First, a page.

Colombia seeks legal, medical attention for citizens detained in Haiti


FILE PHOTO: A person holds a photo of late Haitian President Jovenel Moise, who was shot dead earlier this month, during his funeral at his family home in Cap-Haitien, Haiti, July 23, 2021. REUTERS/Ricardo Arduengo/File Photo

BOGOTA (Reuters) - Colombia called on Haiti on Friday to guarantee the legal and medical rights of 18 Colombians detained on the Caribbean island for alleged participation in the assassination of President Jovenel Moise.

Many questions remain over who was behind the assassination this month and how the killers gained access to the president's home. Haitian officials blamed a squad of mostly Colombian mercenaries, three of whom were killed by police.

A top Moise security official was arrested on suspicion of involvement on Tuesday.

Families and colleagues of the detained men have told journalists they were hired to act as bodyguards, not assassins, while Colombia's president has said some knew of the plot.

Colombia's Vice-President and Foreign Minister Marta Lucia Ramirez asked for legal representation and medical care for the detained Colombians in a letter to Haiti's ambassador, the Foreign Ministry said in a statement.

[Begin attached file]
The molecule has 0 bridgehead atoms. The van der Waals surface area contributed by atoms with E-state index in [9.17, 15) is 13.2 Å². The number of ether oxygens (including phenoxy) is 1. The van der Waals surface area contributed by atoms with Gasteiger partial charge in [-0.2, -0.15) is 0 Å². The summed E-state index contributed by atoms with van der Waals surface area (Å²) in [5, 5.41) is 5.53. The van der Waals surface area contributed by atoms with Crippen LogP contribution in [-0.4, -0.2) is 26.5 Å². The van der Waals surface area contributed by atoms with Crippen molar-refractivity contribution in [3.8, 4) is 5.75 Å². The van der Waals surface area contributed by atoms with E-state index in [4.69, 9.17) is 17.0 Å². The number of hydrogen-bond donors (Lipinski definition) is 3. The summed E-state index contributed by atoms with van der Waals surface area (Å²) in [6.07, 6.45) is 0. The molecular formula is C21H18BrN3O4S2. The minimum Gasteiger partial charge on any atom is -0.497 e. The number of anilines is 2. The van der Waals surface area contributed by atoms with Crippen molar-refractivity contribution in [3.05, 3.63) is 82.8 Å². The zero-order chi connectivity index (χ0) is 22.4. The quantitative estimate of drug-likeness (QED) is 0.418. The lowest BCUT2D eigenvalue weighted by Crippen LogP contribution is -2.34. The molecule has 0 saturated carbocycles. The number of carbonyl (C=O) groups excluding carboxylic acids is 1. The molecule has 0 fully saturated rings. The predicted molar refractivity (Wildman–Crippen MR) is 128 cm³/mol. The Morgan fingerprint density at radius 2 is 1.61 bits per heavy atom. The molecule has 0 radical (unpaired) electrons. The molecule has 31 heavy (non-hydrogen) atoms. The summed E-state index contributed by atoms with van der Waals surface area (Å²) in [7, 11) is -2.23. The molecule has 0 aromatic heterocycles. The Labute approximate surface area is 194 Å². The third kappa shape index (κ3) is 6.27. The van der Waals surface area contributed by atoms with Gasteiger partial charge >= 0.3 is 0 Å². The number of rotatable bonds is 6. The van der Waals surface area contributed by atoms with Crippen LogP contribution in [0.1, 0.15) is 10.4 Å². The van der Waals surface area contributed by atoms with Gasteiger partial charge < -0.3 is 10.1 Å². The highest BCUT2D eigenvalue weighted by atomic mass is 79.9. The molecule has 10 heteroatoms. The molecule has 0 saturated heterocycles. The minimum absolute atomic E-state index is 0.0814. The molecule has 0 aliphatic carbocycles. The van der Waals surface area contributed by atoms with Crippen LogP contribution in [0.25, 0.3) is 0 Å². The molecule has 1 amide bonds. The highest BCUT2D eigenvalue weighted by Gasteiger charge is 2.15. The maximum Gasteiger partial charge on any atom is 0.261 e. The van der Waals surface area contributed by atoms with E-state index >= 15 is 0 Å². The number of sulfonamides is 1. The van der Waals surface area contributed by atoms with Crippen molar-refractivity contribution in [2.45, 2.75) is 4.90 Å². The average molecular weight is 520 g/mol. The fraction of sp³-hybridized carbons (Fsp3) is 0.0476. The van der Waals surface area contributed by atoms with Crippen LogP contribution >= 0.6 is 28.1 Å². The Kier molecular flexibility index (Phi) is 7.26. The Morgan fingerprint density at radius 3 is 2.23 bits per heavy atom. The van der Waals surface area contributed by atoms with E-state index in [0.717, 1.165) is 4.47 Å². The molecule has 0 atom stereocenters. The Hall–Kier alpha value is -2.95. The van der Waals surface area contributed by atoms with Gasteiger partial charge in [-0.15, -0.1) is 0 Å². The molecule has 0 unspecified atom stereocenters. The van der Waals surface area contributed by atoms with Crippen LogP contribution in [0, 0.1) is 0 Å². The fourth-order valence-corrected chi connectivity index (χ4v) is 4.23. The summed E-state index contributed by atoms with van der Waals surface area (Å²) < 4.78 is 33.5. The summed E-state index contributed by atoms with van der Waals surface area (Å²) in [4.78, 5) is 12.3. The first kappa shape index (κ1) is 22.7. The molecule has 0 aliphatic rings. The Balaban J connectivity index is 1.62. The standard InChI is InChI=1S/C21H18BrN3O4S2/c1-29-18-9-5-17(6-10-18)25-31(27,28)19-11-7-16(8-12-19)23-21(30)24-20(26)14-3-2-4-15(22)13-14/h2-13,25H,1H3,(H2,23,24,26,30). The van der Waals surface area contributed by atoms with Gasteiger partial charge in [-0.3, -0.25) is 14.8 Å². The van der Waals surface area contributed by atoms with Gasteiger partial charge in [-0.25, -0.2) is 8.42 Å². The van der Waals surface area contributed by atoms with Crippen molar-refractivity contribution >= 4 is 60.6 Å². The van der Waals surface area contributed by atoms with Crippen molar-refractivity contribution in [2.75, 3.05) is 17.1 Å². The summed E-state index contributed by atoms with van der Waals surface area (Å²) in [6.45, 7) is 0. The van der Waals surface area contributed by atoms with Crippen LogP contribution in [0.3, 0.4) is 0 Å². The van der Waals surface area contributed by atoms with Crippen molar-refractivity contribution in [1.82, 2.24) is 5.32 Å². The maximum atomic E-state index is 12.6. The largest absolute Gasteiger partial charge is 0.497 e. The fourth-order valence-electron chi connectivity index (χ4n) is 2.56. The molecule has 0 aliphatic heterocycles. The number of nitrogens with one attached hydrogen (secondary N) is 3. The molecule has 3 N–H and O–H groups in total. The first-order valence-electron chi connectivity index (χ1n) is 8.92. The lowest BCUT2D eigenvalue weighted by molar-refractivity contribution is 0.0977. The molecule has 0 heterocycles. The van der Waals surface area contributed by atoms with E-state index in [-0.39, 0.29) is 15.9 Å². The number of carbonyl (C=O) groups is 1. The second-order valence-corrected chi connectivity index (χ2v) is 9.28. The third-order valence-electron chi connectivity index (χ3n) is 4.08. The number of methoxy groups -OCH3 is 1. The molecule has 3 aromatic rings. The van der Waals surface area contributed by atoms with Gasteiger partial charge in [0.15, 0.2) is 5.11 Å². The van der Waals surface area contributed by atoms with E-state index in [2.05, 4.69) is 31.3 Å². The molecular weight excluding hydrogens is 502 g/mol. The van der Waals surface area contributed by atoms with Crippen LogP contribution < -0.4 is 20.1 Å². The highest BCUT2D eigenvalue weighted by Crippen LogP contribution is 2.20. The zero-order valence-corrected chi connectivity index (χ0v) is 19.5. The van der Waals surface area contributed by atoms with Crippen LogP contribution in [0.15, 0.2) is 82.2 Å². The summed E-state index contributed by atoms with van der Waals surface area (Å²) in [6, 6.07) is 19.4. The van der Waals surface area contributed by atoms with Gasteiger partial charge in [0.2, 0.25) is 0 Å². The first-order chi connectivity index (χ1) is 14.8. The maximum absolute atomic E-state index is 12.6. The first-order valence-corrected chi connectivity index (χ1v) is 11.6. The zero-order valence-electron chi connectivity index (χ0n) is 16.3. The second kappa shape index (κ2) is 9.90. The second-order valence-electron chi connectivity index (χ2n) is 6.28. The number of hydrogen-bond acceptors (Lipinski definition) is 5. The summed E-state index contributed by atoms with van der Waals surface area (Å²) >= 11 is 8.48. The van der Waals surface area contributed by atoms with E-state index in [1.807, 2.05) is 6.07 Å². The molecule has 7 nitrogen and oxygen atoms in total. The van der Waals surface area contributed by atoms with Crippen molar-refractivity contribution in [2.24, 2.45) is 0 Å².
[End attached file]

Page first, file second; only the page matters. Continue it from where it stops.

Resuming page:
"Through a letter, sent to the ambassador in Colombia, Jean Mary Exil, the vice-president expressed her worry after the visit carried out by the Colombian consular mission, which found irregularities in the detention and assistance to the citizens supposedly involved with the assassination," the ministry said.

The Colombians had not been assigned legal defenders to guarantee due process in violation of the Vienna Convention, it said, adding that some had sustained injuries when they were arrested and had received no medical attention.

"I remind your government that it has a moral and legal obligation to protect detainees," Ramirez wrote in the letter.

Colombia's ambassador to the Dominican Republic, which shares the island of Hispaniola with Haiti, would visit the detained men at least twice a week if his diplomatic credentials were accepted by Haiti, it added.

The Haitian embassy in Bogota did not immediately respond to a request for comment.

Haiti, which was already struggling with political paralysis, economic malaise and gang-fueled violence, was pushed deeper into turmoil by the killing of Moise.

Haiti's new Prime Minister Ariel Henry said on Wednesday that the government planned to create conditions to hold elections as swiftly as possible.

(Reporting by Julia Symmes Cobb; Additional reporting by Luis Jaime Acosta; Editing by Edmund Blair)

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